I haven’t written much about the Yankees this year and for good reason: there just hasn’t been much to write about. Despite a 200 MILLION DOLLAR payroll, the Yankees have limped along at a mediocre .500 pace for much of the year. It was expected that the team would struggle with $84 million dollars in payroll starting the year on the disabled list (Jeter – $17M, Alex Rodriguez - $29M, Teixeria - $23M, Granderson - $15M), but the team managed to get off to a good start and was in first place in mid-May with a 25-14 record thanks to the hot starts of GM Brian Cashman’s acquisitions of unwanted veterans Travis Hafner, Lyle Overbay, Kevin Youkillis, and Vernon Wells. Unfortunately this quartet showed in May, June, and July why they were unwanted in the first place when their home run production all but disappeared and the Yankees have scored more runs than only 5 other major league teams.
The relief pitching has outstanding with the ageless Mariano Rivera and David Rovertson, but the starting pitching has been spotty at best. Kuroda has been worth every penny of his 15 MILLION dollar salary, but CC Sabathia's 23 MILLION dollar salary has produced the performance worthy of a has-been pitcher and while 41 year old Any Pettitte has pitched well for a 41 year old pitcher he is still 41 years old and he has not pitched well in absolute terms.
Granderson and Jeter have recently returned from the disabled list and even though Jeter has had to be disabled twice since his return there may be hope for a late season resurgence to sneak into the expanded playoffs. Even with the injuries it is pathetic to see the Yankees trailing teams like the Athletics, Royals, and Indians who spend less than a third of what the Yankees do on players. The injury filled season has given a glimpse into the Yankee minor league farm system and from all appearances the cupboard is bare. Of all the position players brought up, only Zoilo Almonte has shown the ability to be a hitter at the major league level. While the high payroll teams have to pay a ‘luxury tax’ for every dollar over the threshold, there is no limit on how much a team can pay to develop minor league talent and it is a telling indictment of the Yankees that they have no minor league help available and have to get high priced has-been talent to fill gaps while teams like the Athletics and Pirates can have winning teams without big name talent and the other mega payroll team (the LA Dodgers) had their season rescued from the brink of disaster by the arrival of the relatively low-priced Cuban defector ($42 million over seven years) Yasiel Puig from their minor league system.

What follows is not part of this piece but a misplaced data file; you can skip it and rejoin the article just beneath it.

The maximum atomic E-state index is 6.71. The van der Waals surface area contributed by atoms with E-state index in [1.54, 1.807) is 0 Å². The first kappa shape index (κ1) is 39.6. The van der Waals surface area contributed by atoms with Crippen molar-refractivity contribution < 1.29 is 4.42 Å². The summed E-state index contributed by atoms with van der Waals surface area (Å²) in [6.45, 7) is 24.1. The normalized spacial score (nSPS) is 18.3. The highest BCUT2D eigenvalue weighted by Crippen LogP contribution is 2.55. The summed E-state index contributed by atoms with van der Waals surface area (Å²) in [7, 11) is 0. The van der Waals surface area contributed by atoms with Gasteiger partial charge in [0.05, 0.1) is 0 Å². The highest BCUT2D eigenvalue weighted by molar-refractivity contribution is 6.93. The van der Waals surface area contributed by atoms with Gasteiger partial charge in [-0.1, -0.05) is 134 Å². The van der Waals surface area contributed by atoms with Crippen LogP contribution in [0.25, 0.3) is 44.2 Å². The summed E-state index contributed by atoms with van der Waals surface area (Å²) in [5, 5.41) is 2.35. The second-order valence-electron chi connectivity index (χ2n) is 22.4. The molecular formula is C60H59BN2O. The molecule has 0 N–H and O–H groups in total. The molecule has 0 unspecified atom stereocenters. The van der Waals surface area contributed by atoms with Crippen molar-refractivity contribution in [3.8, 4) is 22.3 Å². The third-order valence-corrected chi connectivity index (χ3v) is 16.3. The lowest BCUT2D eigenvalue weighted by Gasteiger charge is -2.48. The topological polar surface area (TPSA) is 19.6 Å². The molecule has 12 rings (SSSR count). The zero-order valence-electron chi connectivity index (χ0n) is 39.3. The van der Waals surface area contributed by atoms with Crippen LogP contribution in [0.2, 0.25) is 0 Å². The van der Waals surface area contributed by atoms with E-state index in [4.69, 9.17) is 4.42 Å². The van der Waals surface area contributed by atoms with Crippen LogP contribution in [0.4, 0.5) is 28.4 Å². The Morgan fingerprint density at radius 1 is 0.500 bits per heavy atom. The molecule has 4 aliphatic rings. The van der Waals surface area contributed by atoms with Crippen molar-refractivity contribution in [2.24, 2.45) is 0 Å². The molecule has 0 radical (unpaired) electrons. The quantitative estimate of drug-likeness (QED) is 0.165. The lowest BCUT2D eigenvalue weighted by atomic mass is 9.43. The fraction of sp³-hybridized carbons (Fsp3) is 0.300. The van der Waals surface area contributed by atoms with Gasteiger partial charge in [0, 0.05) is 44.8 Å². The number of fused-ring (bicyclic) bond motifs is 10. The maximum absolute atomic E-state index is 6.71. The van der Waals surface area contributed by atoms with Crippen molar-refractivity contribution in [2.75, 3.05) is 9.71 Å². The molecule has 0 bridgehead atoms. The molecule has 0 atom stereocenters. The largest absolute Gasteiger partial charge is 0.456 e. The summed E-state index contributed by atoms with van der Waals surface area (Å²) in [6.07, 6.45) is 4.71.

Alex Rodriguez has been due to return to the Yankees for over a month but the Yankees have been in no hurry to have the former slugger join the team even as desperate as they are for offense. 2 weeks ago, while the Yankee team physician diagnosed A-Rod with a strained quad, his personal physician denied there was an injury of any sort. He did make his season debut on Monday and singled in the Yankees 8-1 loss to the White Sox, which was a costly victory beyond the standings. If A-Rod could have been held out of the entire season due to injury, the Yankees insurance policy would pay his hefty salary. Once he took the field the Yankees were responsible for this years $29 million. Given his declining regular season production (34 home runs combined in 221 games in 2011-12 after 12 straight seasons of 30+ homers) and consistently pathetic postseason efforts (hitting less than .200 with zero home runs in the Yankees last 4 postseason series over 3 years) the Yankees would probably feel lucky if A-Rod retired due to his injuries and let the insurance company pay the remaining $114 MILLION on his contract.